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A view of the Big Hole River valley.

About FWP Montana Outdoors - 2016 issues

January-February 2016

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The 35th Annual Photo Issue

This cover shot was taken by Jaime and Lisa Johnson.

Full January-February Issue



March-April 2016

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Keeping Forests Forested: How a little-known federal program is protecting rural jobs, wildlife habitat, water quality, and recreational access in western Montana.  Read more >>

Snow Men: Predicting summer stream flows requires dangerous high-altitude expeditions in late winter and early spring.  Read more >>

Time to Mate? The amazing strategies mammals have devised for determining when to reproduce.  Read more >>

Pistol Whipped: Turns out a gun is only worth what someone is willing to pay for it.  Read more >>

From Freeway to Freezer: How to avoid colliding with a deer, elk, moose, or pronghorn. And some good news if you do.  Read more >>

Kids on Ice: FWP’s “hard-water” clinics get kids outdoors and teach them to catch fish and understand underwater biology.  Read more >>

Cow or Plow: Cattle need grass, which makes ranching the best hope for grassland songbirds.  Read more >>


Full March-April Issue



May-June 2016

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Musselshell Makeover: How the people in this central Montana watershed found a way to share water from—and restore function to—the river running through their lives.  Read more >>

Ugly Discovery at Swan Lake: The Fish and Wildlife Commission takes an unprecedented step to stop illegal fish introductions after walleyes are found in a scenic northwestern Montana lake.  Read more >>

We Know You're in There: Geneticists use new eDNA science to quickly and accurately identify fish species in streams and lakes and trace the origins of individual fish.  Read more >>

Chucking Big Buggers for Big Browns: It’s not the most elegant fly-fishing technique. But it is the best way to catch trout the length of your arm.  Read more >>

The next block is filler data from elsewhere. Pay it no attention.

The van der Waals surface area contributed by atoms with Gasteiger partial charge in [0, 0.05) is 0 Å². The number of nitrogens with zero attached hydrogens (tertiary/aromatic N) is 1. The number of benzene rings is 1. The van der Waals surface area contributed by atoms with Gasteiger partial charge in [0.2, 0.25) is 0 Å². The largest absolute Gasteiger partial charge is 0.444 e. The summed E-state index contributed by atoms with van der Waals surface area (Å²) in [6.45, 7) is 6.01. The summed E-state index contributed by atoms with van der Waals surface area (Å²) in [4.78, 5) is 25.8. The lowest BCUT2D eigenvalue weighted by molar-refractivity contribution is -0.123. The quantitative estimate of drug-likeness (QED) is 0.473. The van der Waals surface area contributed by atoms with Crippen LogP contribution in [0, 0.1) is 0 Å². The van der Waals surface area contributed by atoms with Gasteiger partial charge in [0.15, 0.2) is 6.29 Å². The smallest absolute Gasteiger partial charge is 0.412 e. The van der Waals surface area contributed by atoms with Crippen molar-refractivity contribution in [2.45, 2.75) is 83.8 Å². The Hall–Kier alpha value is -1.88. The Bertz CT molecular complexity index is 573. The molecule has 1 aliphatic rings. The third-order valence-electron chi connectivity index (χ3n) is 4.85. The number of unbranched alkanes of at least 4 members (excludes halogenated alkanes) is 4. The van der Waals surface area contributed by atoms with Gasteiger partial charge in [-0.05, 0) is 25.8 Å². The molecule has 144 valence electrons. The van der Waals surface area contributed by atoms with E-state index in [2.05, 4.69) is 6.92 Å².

Raceways to the Rescue: The surprising story of how FWP fish hatcheries help Montana conserve native populations and restore federally listed species.  Read more >>

Open or Close? Why connectivity is essential for native fish populations—except when it isn’t.  Read more >>


Full May-June Issue



July-August 2016

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A Bumbler Fishes Through It: I was no Brad Pitt, but I decided I had to learn how to catch a trout with a fly.  Read more >>

Deadly Decoration: When ospreys line their nests with baling twine, the results can be grim.  Read more >>

The Price of Popularity: Anglers, kayakers, boaters, and inner-tubers love the scenic, sunny, trout-filled Madison River. That’s the problem.  Read more >>

A Black Flash in the Mountain Sky: It nests behind remote waterfalls, flies high beyond human sight, and winters in places unknown. As it has for more than a century, the black swift remains Montana’s most mysterious bird.  Read more >>

A Great Place to Be a Curlew: Thanks to ranchers, tribal leaders, and other conservationists, the Mission Valley’s intermountain grasslands still provide abundant habitat for the nation’s largest shorebird and other wildlife.  Read more >>

Sneaking in to Wildlife Havens: By quietly cruising down a river in a canoe or kayak, you can see more birds and mammals than you ever thought possible.  Read more >>


Full July-August Issue



September-October 2016

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A Shot Worth Taking: Why Montana still allows sage-grouse hunting.  Read more >>

The Perfect Day: The good news, I told myself, is I get to keep hunting.  Read more >>

Buffalo Gal: A heavy heart is lightened by gratitude during a once-in-a-lifetime hunt.  Read more >>

Monitoring Muleys: How FWP figures out mule deer population trends and harvest recommendations, and why biologists say now is the time to issue more B licenses in southeastern Montana.  Read more >>

Coming Through Darkness: Essay. 

Q&A: Shoulder Season Basics: What hunters and landowners need to know about FWP’s unprecedented attempt to reduce extremely overabundant elk populations in 43 Montana hunting districts.  Read more >>

"No, I'm Not Kidding" When hunters get this phone call, it might be news they’ve been waiting for their entire lives.  Read more >>


Full September-October Issue



November-December 2016

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How Low Can They Go? A team of cavers descends into the nation’s deepest limestone cave, in Montana’s Bob Marshall Wilderness, farther down than anyone has ever been.  Read more >>

Overdue: State and federal agencies say it’s time to take Yellowstone region grizzly bears off the threatened species list.  Read more >>

Macro vs. Micro: FWP sees populations. The public sees individual animals. Can the difference be resolved?  Read more >>

Saving the Best Forever: FWP conservation easements protect critical wildlife habitat and secure hunting access while sustaining family ranches. Will new landowners support those goals?  Read more >>

The Mountain Men of Montana: Even with the constant danger, physical hardship, and endless isolation, they lived what seemed to be free, independent lives that many of us dream of having.  Read more >>


Full November-December Issue